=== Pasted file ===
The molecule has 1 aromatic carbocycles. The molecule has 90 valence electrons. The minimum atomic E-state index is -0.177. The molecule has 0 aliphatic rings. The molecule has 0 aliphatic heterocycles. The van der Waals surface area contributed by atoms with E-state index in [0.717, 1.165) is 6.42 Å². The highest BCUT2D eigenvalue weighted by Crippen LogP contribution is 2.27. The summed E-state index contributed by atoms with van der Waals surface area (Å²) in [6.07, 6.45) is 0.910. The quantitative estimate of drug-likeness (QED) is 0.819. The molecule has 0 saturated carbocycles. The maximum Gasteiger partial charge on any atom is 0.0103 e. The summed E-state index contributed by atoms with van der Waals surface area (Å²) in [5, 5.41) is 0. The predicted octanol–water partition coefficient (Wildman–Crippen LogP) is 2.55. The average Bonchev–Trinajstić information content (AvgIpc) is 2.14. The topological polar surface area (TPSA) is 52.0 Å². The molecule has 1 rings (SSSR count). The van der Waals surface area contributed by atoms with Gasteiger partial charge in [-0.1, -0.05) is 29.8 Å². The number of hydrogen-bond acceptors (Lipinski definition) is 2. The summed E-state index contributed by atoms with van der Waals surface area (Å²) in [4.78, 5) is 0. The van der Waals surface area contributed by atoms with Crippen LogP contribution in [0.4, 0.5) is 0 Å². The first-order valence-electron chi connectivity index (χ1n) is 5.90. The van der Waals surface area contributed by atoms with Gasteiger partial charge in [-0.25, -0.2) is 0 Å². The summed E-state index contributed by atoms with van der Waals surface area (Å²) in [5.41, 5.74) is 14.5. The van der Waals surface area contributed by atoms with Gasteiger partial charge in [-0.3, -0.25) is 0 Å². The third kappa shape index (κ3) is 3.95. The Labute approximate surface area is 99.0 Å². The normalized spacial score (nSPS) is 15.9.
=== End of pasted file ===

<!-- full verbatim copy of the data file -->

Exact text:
The molecule has 1 aromatic carbocycles. The molecule has 90 valence electrons. The minimum atomic E-state index is -0.177. The molecule has 0 aliphatic rings. The molecule has 0 aliphatic heterocycles. The van der Waals surface area contributed by atoms with E-state index in [0.717, 1.165) is 6.42 Å². The highest BCUT2D eigenvalue weighted by Crippen LogP contribution is 2.27. The summed E-state index contributed by atoms with van der Waals surface area (Å²) in [6.07, 6.45) is 0.910. The quantitative estimate of drug-likeness (QED) is 0.819. The molecule has 0 saturated carbocycles. The maximum Gasteiger partial charge on any atom is 0.0103 e. The summed E-state index contributed by atoms with van der Waals surface area (Å²) in [5, 5.41) is 0. The predicted octanol–water partition coefficient (Wildman–Crippen LogP) is 2.55. The average Bonchev–Trinajstić information content (AvgIpc) is 2.14. The topological polar surface area (TPSA) is 52.0 Å². The molecule has 1 rings (SSSR count). The van der Waals surface area contributed by atoms with Gasteiger partial charge in [-0.1, -0.05) is 29.8 Å². The number of hydrogen-bond acceptors (Lipinski definition) is 2. The summed E-state index contributed by atoms with van der Waals surface area (Å²) in [4.78, 5) is 0. The van der Waals surface area contributed by atoms with Crippen LogP contribution in [0.4, 0.5) is 0 Å². The first-order valence-electron chi connectivity index (χ1n) is 5.90. The van der Waals surface area contributed by atoms with Gasteiger partial charge in [-0.25, -0.2) is 0 Å². The summed E-state index contributed by atoms with van der Waals surface area (Å²) in [5.41, 5.74) is 14.5. The van der Waals surface area contributed by atoms with Gasteiger partial charge in [-0.3, -0.25) is 0 Å². The third kappa shape index (κ3) is 3.95. The Labute approximate surface area is 99.0 Å². The normalized spacial score (nSPS) is 15.9.